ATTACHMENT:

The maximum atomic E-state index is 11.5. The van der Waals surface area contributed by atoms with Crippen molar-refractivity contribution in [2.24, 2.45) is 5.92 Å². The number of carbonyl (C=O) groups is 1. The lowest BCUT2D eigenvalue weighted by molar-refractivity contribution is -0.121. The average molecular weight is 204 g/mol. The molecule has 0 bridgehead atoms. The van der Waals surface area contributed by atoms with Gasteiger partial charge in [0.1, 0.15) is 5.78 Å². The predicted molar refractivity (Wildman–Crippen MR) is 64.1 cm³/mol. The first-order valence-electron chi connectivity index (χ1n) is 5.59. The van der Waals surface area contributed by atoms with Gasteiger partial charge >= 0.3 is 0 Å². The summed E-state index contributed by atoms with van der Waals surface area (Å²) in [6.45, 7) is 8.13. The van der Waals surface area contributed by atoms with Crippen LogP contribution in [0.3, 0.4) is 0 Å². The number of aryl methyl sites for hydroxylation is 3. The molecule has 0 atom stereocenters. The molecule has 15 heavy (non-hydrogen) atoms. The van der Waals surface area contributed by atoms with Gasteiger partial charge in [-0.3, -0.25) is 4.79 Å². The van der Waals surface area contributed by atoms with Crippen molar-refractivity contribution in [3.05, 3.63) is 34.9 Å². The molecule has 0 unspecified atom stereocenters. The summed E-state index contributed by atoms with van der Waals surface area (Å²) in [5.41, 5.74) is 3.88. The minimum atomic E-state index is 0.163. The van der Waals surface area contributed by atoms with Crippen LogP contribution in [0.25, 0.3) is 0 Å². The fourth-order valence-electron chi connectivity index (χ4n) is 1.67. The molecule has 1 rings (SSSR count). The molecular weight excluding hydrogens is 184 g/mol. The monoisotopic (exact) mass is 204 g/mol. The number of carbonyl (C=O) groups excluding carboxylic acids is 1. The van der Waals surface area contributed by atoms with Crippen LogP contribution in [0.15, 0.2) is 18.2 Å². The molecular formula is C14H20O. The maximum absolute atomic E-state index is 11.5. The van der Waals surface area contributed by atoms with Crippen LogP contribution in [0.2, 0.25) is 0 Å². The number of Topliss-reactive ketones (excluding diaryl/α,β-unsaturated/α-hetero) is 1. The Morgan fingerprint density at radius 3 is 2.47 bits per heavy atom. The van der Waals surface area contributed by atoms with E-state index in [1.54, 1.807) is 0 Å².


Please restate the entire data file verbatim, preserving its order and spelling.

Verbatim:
The maximum atomic E-state index is 11.5. The van der Waals surface area contributed by atoms with Crippen molar-refractivity contribution in [2.24, 2.45) is 5.92 Å². The number of carbonyl (C=O) groups is 1. The lowest BCUT2D eigenvalue weighted by molar-refractivity contribution is -0.121. The average molecular weight is 204 g/mol. The molecule has 0 bridgehead atoms. The van der Waals surface area contributed by atoms with Gasteiger partial charge in [0.1, 0.15) is 5.78 Å². The predicted molar refractivity (Wildman–Crippen MR) is 64.1 cm³/mol. The first-order valence-electron chi connectivity index (χ1n) is 5.59. The van der Waals surface area contributed by atoms with Gasteiger partial charge >= 0.3 is 0 Å². The summed E-state index contributed by atoms with van der Waals surface area (Å²) in [6.45, 7) is 8.13. The van der Waals surface area contributed by atoms with Crippen LogP contribution in [0.3, 0.4) is 0 Å². The number of aryl methyl sites for hydroxylation is 3. The molecule has 0 atom stereocenters. The molecule has 15 heavy (non-hydrogen) atoms. The van der Waals surface area contributed by atoms with Gasteiger partial charge in [-0.3, -0.25) is 4.79 Å². The van der Waals surface area contributed by atoms with Crippen molar-refractivity contribution in [3.05, 3.63) is 34.9 Å². The molecule has 0 unspecified atom stereocenters. The summed E-state index contributed by atoms with van der Waals surface area (Å²) in [5.41, 5.74) is 3.88. The minimum atomic E-state index is 0.163. The van der Waals surface area contributed by atoms with Crippen LogP contribution in [0.25, 0.3) is 0 Å². The fourth-order valence-electron chi connectivity index (χ4n) is 1.67. The molecule has 1 rings (SSSR count). The molecular weight excluding hydrogens is 184 g/mol. The monoisotopic (exact) mass is 204 g/mol. The number of carbonyl (C=O) groups excluding carboxylic acids is 1. The van der Waals surface area contributed by atoms with Crippen LogP contribution in [0.15, 0.2) is 18.2 Å². The molecular formula is C14H20O. The maximum absolute atomic E-state index is 11.5. The van der Waals surface area contributed by atoms with Crippen LogP contribution in [0.2, 0.25) is 0 Å². The number of Topliss-reactive ketones (excluding diaryl/α,β-unsaturated/α-hetero) is 1. The Morgan fingerprint density at radius 3 is 2.47 bits per heavy atom. The van der Waals surface area contributed by atoms with E-state index in [1.54, 1.807) is 0 Å².